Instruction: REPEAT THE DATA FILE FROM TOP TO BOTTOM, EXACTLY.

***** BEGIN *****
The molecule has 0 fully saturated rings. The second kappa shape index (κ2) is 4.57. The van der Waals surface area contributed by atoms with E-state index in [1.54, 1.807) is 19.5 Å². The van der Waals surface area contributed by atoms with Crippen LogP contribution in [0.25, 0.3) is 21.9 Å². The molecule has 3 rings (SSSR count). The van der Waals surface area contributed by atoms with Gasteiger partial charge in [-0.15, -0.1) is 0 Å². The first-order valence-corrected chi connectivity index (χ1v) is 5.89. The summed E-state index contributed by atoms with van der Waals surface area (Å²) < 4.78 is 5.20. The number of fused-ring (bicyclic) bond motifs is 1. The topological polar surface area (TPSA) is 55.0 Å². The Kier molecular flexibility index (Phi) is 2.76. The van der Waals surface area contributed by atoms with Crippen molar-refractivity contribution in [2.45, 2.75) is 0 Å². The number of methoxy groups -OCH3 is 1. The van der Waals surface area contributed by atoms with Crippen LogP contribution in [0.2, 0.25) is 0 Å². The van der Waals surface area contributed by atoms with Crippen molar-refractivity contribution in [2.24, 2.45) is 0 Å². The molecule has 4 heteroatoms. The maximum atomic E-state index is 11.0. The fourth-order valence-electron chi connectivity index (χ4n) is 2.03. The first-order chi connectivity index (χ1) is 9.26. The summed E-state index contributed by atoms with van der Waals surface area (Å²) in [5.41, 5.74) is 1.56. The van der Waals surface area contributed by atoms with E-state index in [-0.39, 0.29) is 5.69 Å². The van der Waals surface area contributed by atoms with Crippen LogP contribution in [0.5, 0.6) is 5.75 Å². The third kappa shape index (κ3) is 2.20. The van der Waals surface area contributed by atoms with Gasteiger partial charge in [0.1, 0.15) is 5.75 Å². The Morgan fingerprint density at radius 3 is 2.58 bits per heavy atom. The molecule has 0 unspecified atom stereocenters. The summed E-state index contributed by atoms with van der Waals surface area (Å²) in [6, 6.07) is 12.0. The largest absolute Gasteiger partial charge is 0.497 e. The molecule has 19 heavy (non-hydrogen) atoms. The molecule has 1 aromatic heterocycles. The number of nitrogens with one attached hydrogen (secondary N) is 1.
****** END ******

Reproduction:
The molecule has 0 fully saturated rings. The second kappa shape index (κ2) is 4.57. The van der Waals surface area contributed by atoms with E-state index in [1.54, 1.807) is 19.5 Å². The van der Waals surface area contributed by atoms with Crippen LogP contribution in [0.25, 0.3) is 21.9 Å². The molecule has 3 rings (SSSR count). The van der Waals surface area contributed by atoms with Gasteiger partial charge in [-0.15, -0.1) is 0 Å². The first-order valence-corrected chi connectivity index (χ1v) is 5.89. The summed E-state index contributed by atoms with van der Waals surface area (Å²) < 4.78 is 5.20. The number of fused-ring (bicyclic) bond motifs is 1. The topological polar surface area (TPSA) is 55.0 Å². The Kier molecular flexibility index (Phi) is 2.76. The van der Waals surface area contributed by atoms with Crippen molar-refractivity contribution in [2.45, 2.75) is 0 Å². The number of methoxy groups -OCH3 is 1. The van der Waals surface area contributed by atoms with Crippen LogP contribution in [0.2, 0.25) is 0 Å². The van der Waals surface area contributed by atoms with Crippen molar-refractivity contribution in [2.24, 2.45) is 0 Å². The molecule has 4 heteroatoms. The maximum atomic E-state index is 11.0. The fourth-order valence-electron chi connectivity index (χ4n) is 2.03. The first-order chi connectivity index (χ1) is 9.26. The summed E-state index contributed by atoms with van der Waals surface area (Å²) in [5.41, 5.74) is 1.56. The van der Waals surface area contributed by atoms with E-state index in [-0.39, 0.29) is 5.69 Å². The van der Waals surface area contributed by atoms with Crippen LogP contribution in [0.5, 0.6) is 5.75 Å². The third kappa shape index (κ3) is 2.20. The van der Waals surface area contributed by atoms with Gasteiger partial charge in [0.1, 0.15) is 5.75 Å². The Morgan fingerprint density at radius 3 is 2.58 bits per heavy atom. The molecule has 0 unspecified atom stereocenters. The summed E-state index contributed by atoms with van der Waals surface area (Å²) in [6, 6.07) is 12.0. The largest absolute Gasteiger partial charge is 0.497 e. The molecule has 19 heavy (non-hydrogen) atoms. The molecule has 1 aromatic heterocycles. The number of nitrogens with one attached hydrogen (secondary N) is 1.